Andrzej here. My role in Predica is Managing Partner and Infrastructure Architect. Today I’d like to share with you some insights on SharePoint Server 2010/2013 Disaster Recovery (DR) design.
Truth is, designing SharePoint DR is not a trivial task. SharePoint is a distributed application with a 3-tier architecture (web, application, database), and on each of those tiers we have multiple web applications, service applications and databases that communicate with each other. Additionally there is a number of underlying technologies that can be used in a DR design: Hyper-V Replicas, SQL log shipping, database mirroring, SQL 2012 AlwaysOn and SharePoint-level backup (PowerShell, stsadm). On top of that we can have SQL Remote Blob storage so part of our content is on a file store, custom applications and code that integrates with SharePoint and needs to be included in DR design.
There are a number of 3rd party products that allow to simplify (or at least add new options) to the DR design, but of course none of them is free of charge. Products, like Neverfail for SharePoint, AvePoint DocAve High Availability, Idera SharePoint Backup, Metalogix Replicator, or Microsoft’s Data Protection Manager, might be a good choice for some companies, but I do not recommend choosing any of them before careful technology validation/proof-of-concept and price/performance comparison. Let’s call it “experience”. In this article I want to focus only on what is available out-of-box as Microsoft native DR strategy.
In this article I will present two architectural patterns for SharePoint DR design:
- Single farm for high bandwidth, low latency DR sites
- Separate farm for low bandwidth, high latency DR sites
Before starting with your DR design you should collect following information:
- Business requirements:
- Recovery Time Objective (RTO)
- Recovery Point Objective (RPO)
- Note that they may be different for different content or different applications
- Financial budget: DRC will require
- Licenses (different Microsoft editions, potential 3rd party products)
- IT operations manual labor cost and availability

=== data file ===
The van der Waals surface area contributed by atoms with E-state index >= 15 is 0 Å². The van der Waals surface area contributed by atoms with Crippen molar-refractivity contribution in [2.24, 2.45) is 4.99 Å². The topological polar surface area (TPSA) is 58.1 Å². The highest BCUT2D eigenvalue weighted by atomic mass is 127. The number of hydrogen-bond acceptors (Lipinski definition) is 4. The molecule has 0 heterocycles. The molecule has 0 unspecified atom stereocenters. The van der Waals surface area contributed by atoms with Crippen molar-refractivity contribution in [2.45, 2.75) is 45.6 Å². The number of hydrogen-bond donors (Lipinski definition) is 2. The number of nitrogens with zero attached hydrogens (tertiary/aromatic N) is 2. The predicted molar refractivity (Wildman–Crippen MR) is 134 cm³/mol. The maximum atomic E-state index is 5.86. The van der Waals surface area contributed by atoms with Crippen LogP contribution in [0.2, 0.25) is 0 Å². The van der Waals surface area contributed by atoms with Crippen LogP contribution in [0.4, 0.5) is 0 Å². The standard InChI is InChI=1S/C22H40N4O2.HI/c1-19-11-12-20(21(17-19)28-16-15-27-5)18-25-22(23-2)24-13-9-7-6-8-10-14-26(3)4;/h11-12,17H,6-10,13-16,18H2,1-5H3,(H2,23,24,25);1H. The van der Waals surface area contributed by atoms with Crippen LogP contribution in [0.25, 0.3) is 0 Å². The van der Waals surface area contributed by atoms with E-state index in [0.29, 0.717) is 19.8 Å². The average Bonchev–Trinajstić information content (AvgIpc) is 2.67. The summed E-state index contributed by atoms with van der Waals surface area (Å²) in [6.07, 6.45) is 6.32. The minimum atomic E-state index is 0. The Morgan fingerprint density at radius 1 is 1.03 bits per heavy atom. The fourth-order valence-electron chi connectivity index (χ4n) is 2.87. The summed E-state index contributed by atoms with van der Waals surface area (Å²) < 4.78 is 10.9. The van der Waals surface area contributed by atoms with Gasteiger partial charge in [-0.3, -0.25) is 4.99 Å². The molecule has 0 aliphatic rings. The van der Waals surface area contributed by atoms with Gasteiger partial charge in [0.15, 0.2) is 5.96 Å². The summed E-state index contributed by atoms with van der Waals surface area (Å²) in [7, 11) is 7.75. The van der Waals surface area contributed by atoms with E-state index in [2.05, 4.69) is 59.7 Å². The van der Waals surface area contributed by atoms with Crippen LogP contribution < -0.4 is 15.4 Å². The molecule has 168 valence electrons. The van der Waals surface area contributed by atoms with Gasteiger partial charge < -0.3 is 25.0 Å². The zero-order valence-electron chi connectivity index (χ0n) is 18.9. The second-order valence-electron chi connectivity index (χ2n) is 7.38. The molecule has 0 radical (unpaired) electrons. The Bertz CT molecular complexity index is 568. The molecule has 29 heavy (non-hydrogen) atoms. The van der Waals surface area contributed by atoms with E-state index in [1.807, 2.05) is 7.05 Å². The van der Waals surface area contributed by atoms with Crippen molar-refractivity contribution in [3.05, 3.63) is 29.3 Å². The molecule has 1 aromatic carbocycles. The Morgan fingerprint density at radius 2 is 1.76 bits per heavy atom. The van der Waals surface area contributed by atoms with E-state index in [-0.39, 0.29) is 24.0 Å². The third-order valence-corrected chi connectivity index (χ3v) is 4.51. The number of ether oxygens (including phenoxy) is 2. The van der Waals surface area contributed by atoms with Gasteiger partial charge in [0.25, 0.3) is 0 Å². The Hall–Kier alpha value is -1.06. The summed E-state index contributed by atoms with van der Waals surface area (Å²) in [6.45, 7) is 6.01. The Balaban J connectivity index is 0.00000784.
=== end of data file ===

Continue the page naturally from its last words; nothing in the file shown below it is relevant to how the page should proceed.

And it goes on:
- DRC site network parameters:
- Bandwidth (Mbps)
- Bandwidth available (%)
- Latency (ms)
- QoS capabilities
- Load-balancing switch/router capabilities
How those scenarios are different in terms of DR approach from Sharepoint.
Scenario 1 – Single Farm
- 1 farm spanning 2 sites: a more hands-off approach
- Requires synchronous database replication (e.g. with SQL AlwaysOn Availability Group), as
SharePoint does not support asynchronous replication of administration/configuration databases: link
- You will need a sound network connection to DRC, recommended is min. 1Gbps and <10ms latency
- Most of SharePoint SQL IO will be read (probably 60-80% for content management scenarios), so mirroring with AlwaysOn is a good solution, as writes, which need to travel across sites, are less frequent then reads, which do not
- Failure of DRC SQL replica does not impact MAIN SQL instance
- If you want to minimize the amount of traffic on the wire between sites, consider removing some databases from the availability group, and use a backup/restore or re-create method for them. Good candidates are: web analytics, search, user profile
- If required this approach can facilitate automatic site switchover (with a witness in a 3rd location): I would not recommend this for various reasons outside the scope of this discussion – automatic DR switchover is only applicable in specific cases
- Use network load balancing to divert traffic to DRC site, or keep an active/active setup, where DRC front-end/application servers connect to the currently active SQL Replica
Here’s simple diagram to illustrate this scenario (click to enlarge):
Scenario 2 – Separate Farm
- Separate farm in DRC
- Only content databases are replicated asynchronously across site-link
- Does not have stringent requirements on the site-link
- Requires manual work overhead to manage, update the DRC farm
- Switchover procedure requires more time and steps to be taken: DNS or load balancer changes, bring up the content databases online and attach them to DRC farm..
- When restoring service applications, ensure you restore through SharePoint API (Powershell/stsadm/central admin) as Microsoft does not support restore of some service applications or configuration/administration databases from SQL backups
- If you use SQL Remote Blob Storage (RBS) on some of your content DBs, good news is that with SQL 2012 AlwaysOn you can replicate content databases – just remember to configure RBS on the replica as well
As previously, simple diagram below illustrates this scenario (click to enlarge):
What to choose … where to go …???
These three aspects will have the most impact on the DR design decisions:
- your Main-DRC network capabilities
- RPO/RTO requirements
- manual labor cost of managing a second, separate farm.
This was a very general overview, and there are a number of hybrid approaches.
My goal here was only to make you aware of some caveats. If you are still hesitant about how to approach SharePoint DR or any other SharePoint subject for that matter, do not hesitate to contact us!
This was your DR-host for today, Andrzej … stay tuned for upcoming posts.